Influences on Wetlands and Lakes in the Adirondack Park of New York State

A Catalog of Existing and New GIS Data Layers for the 400,000 Hectare Oswegatchie/Black River Watershed.

NYS Adirondack Park Agency, SUNY Plattsburgh, Adirondack Lakes Survey Corp., 1997

Poster Abstract:

The 2.4 million hectare Adirondack Park is experiencing the effects of acid deposition and watershed development on its lake and wetland resources. This EPA sponsored project developed and interpreted diverse mapped information for the 400,000 hectare Oswegatchie/Black River watershed using ArcInfo. Phase I depicted 1223 complex lake watersheds and over 60,000 wetland hectares with over 200 wetland covertypes. Phase II provided additional digital coverages: upland vegetation (using Thematic Mapper imagery); soil parent material; surficial and bedrock geology; Adirondack Park Agency land use map (including public lands); existing residential development; forest acquisition; fire history; major storm blowdowns; and atmospheric deposition. Digital maps are presented with a method for linking the data layers with key lake chemistry data from the Adirondack Lake Survey Corporation Long Term Monitoring waters.

For more information and complete references, see project report entitled "Influences on Wetlands and Lakes in the Adirondack Park of New York State: A Catalog of Existing and New GIS Layers for the 400,000-Hectare Oswegatchie/Black River Watershed" by K.M.Roy, E.B.Allen, J.W.Barge, J.A.Ross, R.P.Curran, D.J.Bogucki, D.A.Franzi, W.A.Kretser, M.M.Frank, D.M.Spada, and J.S.Banta. August 1997. Final Report to EPA State Wetlands Protection Grant No. CD992087-01.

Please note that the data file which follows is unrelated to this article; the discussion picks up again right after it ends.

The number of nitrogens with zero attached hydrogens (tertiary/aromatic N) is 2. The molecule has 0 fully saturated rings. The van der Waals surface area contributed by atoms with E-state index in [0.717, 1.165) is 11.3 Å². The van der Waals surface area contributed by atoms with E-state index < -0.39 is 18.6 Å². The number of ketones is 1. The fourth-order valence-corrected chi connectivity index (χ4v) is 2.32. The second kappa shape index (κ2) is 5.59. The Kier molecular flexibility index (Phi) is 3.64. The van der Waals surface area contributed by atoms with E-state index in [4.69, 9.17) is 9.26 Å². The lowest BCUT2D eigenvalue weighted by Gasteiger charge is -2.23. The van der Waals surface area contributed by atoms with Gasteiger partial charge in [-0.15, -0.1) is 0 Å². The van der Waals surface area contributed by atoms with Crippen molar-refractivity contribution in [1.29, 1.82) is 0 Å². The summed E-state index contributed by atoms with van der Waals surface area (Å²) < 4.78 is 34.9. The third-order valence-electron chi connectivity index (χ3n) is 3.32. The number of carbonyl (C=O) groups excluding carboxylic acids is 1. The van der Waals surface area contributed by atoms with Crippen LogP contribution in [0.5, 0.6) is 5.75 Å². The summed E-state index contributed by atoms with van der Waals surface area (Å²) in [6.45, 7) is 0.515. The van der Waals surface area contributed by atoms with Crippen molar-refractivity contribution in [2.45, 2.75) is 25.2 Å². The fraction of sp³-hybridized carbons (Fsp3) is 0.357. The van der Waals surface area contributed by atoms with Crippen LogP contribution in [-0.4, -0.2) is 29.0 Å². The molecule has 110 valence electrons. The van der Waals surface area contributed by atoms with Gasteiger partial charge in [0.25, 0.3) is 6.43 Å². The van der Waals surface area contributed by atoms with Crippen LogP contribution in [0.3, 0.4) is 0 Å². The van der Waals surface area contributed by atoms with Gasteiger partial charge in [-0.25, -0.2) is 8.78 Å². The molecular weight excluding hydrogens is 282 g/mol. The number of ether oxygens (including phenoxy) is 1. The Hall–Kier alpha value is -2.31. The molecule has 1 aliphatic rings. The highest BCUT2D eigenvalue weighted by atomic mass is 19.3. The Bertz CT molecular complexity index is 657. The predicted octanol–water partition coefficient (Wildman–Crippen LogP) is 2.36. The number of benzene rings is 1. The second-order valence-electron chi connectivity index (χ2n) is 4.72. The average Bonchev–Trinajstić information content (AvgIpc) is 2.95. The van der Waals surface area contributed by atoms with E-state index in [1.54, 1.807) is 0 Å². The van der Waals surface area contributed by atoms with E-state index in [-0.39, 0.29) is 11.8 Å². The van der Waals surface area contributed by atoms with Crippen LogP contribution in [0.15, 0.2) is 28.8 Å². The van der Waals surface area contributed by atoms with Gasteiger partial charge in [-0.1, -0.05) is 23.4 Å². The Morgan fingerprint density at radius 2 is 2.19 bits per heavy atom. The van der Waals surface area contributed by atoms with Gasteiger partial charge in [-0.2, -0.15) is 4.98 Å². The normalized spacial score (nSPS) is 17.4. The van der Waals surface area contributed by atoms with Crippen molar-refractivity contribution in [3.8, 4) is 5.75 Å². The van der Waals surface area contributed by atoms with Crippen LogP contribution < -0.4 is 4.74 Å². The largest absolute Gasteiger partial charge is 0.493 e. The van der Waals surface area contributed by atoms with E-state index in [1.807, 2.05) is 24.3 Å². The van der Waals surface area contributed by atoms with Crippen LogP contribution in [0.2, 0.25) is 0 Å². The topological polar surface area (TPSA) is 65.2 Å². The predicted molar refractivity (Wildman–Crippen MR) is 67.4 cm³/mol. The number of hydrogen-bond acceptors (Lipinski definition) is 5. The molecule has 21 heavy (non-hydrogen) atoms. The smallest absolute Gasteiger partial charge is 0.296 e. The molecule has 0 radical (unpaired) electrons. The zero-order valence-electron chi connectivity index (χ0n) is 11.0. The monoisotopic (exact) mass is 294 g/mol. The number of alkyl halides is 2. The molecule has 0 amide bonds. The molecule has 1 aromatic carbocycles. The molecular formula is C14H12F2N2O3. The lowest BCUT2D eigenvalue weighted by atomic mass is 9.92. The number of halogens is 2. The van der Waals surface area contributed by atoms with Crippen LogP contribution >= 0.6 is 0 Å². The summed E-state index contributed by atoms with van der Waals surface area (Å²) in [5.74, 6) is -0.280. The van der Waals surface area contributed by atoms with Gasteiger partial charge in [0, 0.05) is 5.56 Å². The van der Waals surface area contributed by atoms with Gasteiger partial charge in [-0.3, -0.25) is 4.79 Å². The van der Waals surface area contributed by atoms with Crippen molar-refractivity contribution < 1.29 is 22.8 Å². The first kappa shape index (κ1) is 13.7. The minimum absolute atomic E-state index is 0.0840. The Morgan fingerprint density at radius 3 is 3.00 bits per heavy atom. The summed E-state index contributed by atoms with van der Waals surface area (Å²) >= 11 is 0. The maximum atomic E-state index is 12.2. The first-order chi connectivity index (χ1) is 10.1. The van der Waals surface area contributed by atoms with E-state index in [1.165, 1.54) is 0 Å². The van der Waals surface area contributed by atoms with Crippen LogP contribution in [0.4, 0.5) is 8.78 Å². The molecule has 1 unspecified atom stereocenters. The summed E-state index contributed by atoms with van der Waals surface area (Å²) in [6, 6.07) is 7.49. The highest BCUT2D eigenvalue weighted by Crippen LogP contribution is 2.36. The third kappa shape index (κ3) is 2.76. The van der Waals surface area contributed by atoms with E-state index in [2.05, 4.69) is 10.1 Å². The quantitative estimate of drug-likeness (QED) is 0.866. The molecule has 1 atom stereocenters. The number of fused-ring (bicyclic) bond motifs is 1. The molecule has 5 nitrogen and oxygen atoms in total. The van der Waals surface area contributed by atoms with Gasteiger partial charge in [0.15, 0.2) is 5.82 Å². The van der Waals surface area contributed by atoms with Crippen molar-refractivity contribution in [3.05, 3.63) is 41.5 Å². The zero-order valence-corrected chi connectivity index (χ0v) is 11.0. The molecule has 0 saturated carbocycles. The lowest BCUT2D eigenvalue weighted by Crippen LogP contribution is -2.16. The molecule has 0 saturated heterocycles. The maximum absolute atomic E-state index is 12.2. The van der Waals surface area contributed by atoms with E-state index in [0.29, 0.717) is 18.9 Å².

Poster Note:

Presentation of the geographic data layers on this poster is intended only for graphic reference due to reduced scale. The graphics are presented in two sizes. The Approximate relative scale of the small figures is 1:700,000 and of the large figures is 1:500,000. Please see the project report for scale of the source data. Be advised that the original source data are of widely varying scales. All geographic data are oriented for north at top of page.